And the best Salt Lake market vote goes to IA
In a township where most markets are still asking for ceiling repairs, the one in IA Block boasts of CCTVs, audio systems and bright LED lights.
The tiled floors and walls of IA Market are squeaky clean. The toilet floors are dry and odourless. They had 16 dustbins which they have reduced to eight, ironically, to keep cleaner. “People would spit paan around the bins and make a mess of the walls behind. So we removed the bins from corners and placed them at prominent locations,” says Rishiraj Ghosh, who has been the secretary of the market for the last four years.
CCTVs are positioned above the bins and anyone caught in the act is handed a mug and asked to pour water over it. “Our intention is not to humiliate customers so we don’t make them scrub it clean. We hire sweepers for that. But we still ask them to perform a token act of cleaning so they do not repeat the nuisance,” says Ghosh, who himself runs a dashokarma bhandar and variety store.
They have 16 CCTV cameras in and around the mart, which has made the place safer. “Twice our shopkeepers’ mobile phones got stolen and both times these cameras helped nab the thief. Our backyard used to be a den for anti-social activities but now we have turned it into a parking lot and the cameras keep an eye out for trouble. The parking space has reduced congestion around the market too.”
Not only does the market have fire extinguishers but the vendors are trained in using them too. That’s how they averted a calamity when a jewellery shop here caught fire a few months ago.
All this wasn’t easy. The first step, Rishiraj says, was increasing the maintenance fee payable by vendors by about eight times. “The councillor Minu Das Chakraborty arranged for renovation but it would be up to us to maintain it. Since we spend most of our time here why not create a cheerful ambience,” says Rishiraj. The vendors’ contribution has risen from Rs 60 to Rs 500 a month.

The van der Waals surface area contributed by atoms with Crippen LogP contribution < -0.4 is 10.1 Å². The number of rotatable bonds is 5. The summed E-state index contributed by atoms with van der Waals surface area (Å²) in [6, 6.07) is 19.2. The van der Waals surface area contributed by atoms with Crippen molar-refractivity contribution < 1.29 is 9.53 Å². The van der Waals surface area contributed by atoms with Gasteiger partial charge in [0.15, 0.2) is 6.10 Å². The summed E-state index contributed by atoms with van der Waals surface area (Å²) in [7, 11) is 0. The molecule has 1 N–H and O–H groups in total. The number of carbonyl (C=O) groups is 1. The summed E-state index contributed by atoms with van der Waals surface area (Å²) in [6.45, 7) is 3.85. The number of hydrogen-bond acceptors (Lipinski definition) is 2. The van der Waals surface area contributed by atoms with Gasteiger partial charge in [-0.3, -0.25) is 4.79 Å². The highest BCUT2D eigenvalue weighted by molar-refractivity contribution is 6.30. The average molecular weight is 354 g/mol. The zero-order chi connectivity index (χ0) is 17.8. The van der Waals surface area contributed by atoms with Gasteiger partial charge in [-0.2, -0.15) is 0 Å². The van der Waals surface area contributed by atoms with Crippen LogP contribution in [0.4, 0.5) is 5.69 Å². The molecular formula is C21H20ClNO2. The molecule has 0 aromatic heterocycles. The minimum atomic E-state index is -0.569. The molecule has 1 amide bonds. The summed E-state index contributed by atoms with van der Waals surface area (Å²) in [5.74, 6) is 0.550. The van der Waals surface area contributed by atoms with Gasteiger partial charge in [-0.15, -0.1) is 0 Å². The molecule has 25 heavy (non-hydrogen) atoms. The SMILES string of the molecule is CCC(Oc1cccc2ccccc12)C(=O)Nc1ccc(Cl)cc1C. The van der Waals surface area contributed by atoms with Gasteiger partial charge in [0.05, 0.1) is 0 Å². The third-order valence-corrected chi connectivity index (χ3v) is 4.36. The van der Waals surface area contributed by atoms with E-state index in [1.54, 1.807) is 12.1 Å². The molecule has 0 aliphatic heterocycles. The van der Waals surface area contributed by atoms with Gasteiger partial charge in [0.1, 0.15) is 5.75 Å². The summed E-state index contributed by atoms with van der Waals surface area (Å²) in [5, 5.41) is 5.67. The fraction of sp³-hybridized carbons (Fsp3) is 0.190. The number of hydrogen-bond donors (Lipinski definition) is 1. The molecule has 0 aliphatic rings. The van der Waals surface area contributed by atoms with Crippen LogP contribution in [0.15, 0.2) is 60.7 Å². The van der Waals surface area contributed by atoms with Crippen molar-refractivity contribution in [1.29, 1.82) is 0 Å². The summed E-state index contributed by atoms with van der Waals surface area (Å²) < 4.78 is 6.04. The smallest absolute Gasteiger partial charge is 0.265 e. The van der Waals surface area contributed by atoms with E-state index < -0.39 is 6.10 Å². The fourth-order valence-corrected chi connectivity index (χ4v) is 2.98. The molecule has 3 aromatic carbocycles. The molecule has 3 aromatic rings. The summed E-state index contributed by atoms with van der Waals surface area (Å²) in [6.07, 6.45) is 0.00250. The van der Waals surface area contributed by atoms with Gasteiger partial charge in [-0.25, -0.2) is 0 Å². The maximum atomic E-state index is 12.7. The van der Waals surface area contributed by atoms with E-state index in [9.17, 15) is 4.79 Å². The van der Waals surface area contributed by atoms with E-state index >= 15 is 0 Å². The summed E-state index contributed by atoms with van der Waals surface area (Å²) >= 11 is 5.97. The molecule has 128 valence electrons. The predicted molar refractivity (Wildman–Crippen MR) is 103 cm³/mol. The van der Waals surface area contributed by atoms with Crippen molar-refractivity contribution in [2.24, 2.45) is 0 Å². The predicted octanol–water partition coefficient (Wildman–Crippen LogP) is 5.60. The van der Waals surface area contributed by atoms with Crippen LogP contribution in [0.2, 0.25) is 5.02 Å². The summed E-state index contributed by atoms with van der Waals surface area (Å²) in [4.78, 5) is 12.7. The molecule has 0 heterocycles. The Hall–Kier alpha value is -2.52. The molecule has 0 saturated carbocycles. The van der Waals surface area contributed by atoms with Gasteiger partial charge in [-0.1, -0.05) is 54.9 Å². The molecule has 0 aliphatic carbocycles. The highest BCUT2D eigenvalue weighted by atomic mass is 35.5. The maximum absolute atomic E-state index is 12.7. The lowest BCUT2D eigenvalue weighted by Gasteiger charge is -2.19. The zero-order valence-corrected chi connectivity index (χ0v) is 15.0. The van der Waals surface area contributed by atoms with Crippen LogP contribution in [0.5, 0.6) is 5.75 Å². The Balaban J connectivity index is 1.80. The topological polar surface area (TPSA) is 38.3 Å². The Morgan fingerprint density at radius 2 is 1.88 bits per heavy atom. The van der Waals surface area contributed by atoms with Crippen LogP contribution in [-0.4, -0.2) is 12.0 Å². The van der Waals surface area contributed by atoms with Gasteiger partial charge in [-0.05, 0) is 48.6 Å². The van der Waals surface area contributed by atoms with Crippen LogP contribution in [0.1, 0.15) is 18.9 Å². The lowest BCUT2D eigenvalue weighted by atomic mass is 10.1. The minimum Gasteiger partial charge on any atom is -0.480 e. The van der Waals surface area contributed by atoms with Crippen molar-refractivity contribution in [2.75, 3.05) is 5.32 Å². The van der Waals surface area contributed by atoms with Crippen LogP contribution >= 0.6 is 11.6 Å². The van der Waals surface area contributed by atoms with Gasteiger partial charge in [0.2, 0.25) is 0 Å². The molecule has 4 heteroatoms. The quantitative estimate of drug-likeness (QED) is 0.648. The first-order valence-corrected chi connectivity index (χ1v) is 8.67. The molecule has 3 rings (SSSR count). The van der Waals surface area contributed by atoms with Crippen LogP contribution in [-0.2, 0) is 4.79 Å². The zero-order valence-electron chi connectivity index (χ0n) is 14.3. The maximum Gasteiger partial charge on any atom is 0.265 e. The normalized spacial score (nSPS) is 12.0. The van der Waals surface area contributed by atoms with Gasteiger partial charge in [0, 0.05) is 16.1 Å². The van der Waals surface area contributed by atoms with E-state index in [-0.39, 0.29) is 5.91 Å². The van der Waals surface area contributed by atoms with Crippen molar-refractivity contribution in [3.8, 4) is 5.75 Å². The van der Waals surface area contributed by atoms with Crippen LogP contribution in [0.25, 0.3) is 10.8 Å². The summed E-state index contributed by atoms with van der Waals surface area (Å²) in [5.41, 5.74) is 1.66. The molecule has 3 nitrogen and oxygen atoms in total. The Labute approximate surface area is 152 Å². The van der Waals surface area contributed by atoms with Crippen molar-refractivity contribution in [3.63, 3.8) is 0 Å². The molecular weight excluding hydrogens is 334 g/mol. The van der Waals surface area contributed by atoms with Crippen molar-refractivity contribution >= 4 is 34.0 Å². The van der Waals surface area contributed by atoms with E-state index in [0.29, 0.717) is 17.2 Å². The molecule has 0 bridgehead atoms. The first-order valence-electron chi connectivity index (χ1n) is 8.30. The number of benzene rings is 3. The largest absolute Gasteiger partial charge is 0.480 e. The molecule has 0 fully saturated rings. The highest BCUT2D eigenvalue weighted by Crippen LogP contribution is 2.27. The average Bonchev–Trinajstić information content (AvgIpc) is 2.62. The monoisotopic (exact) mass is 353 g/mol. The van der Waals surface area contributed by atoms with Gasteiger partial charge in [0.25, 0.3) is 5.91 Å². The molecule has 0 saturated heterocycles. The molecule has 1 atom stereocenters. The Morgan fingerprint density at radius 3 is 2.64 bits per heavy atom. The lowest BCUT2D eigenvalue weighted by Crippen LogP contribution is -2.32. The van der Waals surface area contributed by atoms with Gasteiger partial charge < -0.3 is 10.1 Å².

They have hired a full time caretaker for security and cleanliness, all electric wires have been concealed and an audio system plays music and makes lost and found announcements. At the entrances are chairs and a huge poster with names of shops on each floor and phone numbers of every vendor and market committee member.
A significant achievement has been eliminating the two spots that had become garbage dumps in the mart. One of them is now an open-to-all carrom corner and the other a temple, built through funds from donation.
“So clean, pure and beautiful is this temple that I come here twice a day for prayers whether or not I have anything to buy from the market,” says Samrat Mukherjee, a senior citizens of Purbachal Cluster 13. “I’m coming here for 35 years and there’s heaven and hell difference between what it is now and what it used to be.”
A poster announces the temple’s opening and puja timings, along with the priest’s mobile number.
The vendors celebrate everything from Rathyatra to Rabindrajayanti, where they themselves sing, recite and enact plays. “Many people come to see our market now,” smiles Ghosh. “They say IA Market has become IA mall.”
Swapan Moitra, executive engineer, PWD and PHE (civil), says repair and renovation work could happen at one go at IA Market as lumpsum funds had been alloted for it. He credits the local councillor for that. “Usually we get small amounts for specific projects so work happens in fits and starts. That was not the case with IA.”
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